Hesitant adapters

Farmers expect to be confronted by unwelcome weather, not least in an ever hotter and hungrier world. All the evidence is that heat waves, drought, windstorm and flooding are likely with time to become more extreme and more frequent. So how farmers have adapted in the recent past to shifts in the climate in the last few decades might provide an answer as to their preparedness to adapt to the new world.

The new study suggests they may not adapt fast enough or surely enough. The researchers find that three decades from now, the global harvest could be 3% less than it is now, or as much as 11%. By 2100, yields may have fallen by 11%, or as much as 25%.

“Globally, farmers’ capacity to adapt to climate change impacts, even over longer periods, might be limited,” said Ian Sue Wing of Boston University in the US. “Even in the United States, the world’s agricultural technology frontier, farmers have been able only slightly to compensate for the adverse impacts of extreme heat on yields of maize and soybeans over time-frames of decades.”

And his co-author Enrica de Cian of Ca’Foscari University in Venice, Italy said: “We asked ourselves: if difficulties to adapt are observed in the US, what can we then expect of food producers in the tropics, where 40% of the world’s population live and high temperature extremes are projected to rise more than in the major calorie crop-growing regions of the US?” − Climate News Network

A hotter world will mean a hungrier world. On the evidence so far, the world’s farmers cannot adapt fast enough.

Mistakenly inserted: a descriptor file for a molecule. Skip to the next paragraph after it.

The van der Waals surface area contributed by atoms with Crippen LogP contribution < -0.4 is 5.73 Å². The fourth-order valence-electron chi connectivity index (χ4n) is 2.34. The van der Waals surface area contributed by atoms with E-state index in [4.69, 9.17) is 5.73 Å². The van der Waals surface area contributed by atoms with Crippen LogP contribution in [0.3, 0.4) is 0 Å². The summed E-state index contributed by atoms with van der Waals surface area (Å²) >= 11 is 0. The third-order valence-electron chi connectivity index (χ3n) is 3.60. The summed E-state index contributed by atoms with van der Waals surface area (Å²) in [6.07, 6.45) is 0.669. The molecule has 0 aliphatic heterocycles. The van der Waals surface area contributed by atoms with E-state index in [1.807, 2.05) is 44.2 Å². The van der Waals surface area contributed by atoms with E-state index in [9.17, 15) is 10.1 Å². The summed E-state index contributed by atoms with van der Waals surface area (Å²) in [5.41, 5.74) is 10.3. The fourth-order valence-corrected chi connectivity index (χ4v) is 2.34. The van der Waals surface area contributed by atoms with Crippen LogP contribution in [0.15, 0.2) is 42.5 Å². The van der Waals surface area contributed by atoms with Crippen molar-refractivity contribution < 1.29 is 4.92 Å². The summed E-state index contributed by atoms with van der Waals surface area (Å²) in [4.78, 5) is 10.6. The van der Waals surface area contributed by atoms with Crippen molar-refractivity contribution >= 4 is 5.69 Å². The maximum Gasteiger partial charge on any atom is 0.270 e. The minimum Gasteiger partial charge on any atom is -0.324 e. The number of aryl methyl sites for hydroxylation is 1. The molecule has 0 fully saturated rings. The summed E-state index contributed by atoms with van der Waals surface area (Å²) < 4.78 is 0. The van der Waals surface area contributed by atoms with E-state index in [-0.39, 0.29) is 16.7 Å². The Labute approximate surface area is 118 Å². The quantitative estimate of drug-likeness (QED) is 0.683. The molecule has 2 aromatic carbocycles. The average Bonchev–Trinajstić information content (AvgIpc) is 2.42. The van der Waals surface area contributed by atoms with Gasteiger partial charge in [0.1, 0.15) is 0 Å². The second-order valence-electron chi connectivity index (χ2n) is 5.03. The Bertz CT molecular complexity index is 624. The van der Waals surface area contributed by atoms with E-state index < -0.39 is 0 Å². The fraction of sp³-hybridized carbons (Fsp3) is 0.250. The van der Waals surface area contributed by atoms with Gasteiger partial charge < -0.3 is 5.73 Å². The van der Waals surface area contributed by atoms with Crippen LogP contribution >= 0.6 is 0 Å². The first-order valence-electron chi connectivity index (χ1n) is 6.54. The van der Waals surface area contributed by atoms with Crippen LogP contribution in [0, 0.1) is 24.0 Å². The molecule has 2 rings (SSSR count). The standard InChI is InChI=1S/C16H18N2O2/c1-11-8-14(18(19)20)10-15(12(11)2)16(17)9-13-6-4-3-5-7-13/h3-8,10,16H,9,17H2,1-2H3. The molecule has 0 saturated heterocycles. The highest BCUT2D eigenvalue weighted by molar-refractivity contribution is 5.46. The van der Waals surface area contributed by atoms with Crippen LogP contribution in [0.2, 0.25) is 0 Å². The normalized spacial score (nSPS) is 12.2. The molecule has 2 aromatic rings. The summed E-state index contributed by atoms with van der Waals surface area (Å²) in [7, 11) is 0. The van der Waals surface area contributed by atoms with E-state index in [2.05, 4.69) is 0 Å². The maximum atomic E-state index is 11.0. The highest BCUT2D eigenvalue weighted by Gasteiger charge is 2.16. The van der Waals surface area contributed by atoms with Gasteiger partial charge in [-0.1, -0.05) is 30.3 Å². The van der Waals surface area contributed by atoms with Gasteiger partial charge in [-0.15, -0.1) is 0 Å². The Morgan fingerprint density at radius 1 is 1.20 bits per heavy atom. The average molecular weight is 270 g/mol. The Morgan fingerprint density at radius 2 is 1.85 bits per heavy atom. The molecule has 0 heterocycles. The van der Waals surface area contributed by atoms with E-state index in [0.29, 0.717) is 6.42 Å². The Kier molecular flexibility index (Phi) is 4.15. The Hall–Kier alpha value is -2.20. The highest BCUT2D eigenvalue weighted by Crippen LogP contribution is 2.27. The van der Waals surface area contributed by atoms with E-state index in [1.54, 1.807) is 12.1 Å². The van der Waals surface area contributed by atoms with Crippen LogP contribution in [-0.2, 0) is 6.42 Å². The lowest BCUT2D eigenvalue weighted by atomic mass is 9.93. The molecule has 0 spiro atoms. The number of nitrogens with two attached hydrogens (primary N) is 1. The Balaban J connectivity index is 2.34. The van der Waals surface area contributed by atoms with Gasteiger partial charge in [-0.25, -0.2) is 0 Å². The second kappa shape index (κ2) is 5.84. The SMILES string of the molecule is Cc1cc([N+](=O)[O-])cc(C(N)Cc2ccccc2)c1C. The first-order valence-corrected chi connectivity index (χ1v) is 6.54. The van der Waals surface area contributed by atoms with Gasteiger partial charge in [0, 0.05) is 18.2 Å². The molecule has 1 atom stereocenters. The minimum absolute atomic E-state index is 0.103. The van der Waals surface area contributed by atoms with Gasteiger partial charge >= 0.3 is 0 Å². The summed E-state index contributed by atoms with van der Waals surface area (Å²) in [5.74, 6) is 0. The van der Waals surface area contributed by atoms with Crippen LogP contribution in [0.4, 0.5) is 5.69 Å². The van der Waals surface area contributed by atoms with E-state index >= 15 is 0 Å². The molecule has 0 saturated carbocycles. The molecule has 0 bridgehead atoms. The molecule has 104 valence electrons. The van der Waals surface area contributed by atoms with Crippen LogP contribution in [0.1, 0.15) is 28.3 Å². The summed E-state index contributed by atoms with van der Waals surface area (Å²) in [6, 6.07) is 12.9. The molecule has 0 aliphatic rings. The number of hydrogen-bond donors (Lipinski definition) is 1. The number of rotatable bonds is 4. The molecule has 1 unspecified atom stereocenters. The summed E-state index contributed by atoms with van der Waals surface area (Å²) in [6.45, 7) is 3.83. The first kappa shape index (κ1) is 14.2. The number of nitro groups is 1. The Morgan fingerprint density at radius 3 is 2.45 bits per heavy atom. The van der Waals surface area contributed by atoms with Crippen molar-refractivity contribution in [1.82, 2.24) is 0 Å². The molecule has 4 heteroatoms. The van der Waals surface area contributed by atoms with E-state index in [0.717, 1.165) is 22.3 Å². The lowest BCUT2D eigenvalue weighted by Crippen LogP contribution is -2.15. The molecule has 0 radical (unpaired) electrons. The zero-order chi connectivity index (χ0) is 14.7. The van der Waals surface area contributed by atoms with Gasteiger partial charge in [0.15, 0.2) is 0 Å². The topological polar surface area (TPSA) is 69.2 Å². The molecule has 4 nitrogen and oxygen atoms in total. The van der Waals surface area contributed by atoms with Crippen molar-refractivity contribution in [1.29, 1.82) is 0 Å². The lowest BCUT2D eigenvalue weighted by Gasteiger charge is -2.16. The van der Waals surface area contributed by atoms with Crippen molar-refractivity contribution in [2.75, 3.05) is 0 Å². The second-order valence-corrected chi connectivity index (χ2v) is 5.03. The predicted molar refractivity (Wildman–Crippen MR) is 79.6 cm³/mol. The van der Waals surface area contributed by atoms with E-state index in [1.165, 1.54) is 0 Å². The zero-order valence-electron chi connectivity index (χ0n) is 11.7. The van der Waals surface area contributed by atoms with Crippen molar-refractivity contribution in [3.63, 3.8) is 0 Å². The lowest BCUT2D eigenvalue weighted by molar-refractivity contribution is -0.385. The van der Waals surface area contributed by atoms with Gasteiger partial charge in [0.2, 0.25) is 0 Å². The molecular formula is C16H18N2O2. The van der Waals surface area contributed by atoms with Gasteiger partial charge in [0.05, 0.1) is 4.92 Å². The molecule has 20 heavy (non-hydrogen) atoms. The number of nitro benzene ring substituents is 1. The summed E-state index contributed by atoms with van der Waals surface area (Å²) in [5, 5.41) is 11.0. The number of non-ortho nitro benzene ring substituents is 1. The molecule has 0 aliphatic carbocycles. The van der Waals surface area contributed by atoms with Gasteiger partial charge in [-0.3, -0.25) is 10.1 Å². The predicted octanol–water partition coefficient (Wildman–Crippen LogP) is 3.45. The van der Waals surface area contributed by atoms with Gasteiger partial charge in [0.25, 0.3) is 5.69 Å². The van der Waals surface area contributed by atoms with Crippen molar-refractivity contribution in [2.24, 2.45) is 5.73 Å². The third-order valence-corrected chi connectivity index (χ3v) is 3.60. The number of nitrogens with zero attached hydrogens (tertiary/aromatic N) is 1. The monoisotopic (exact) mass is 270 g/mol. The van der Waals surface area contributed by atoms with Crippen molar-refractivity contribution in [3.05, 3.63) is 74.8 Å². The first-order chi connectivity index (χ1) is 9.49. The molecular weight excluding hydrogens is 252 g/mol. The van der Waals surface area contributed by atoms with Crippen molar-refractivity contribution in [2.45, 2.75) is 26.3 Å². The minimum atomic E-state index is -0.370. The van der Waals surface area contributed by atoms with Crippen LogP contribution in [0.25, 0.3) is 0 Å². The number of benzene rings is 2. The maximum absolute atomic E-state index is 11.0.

LONDON, 18 June, 2021 − Researchers have once again warned that climate change is likely to mean a hungrier world with less food on the table: by 2050, global crop yield could have fallen by 10%. And by the century’s end − and with a much larger burden of human population − farmers might be producing 25% less than they do now.

The calculations come just a few weeks after a separate team of scientists predicted that uncontrolled global heating driven by continued profligate use of fossil fuels might change the global climate in ways that could cut harvests by as much as a third.

Food is not separable from climate change: modern agriculture and the global appetite for animal products is both a major contributor to ever-greater greenhouse gas emissions and, in very different ways, a potential answer to some of those challenges.

Demand for food for ever-greater numbers of increasingly wealthier people has driven the destruction of forests, savannahs and wetlands that nurse life’s variety, underwrite the planet’s economy, and buffer nations against climate change.

“If difficulties to adapt are observed in the US, what can we then expect of food producers in the tropics?”

But researchers have also found, again and again, that with a different mindset and a shift of global appetite, it might be possible to feed 10 billion people and preserve the planet’s biodiversity.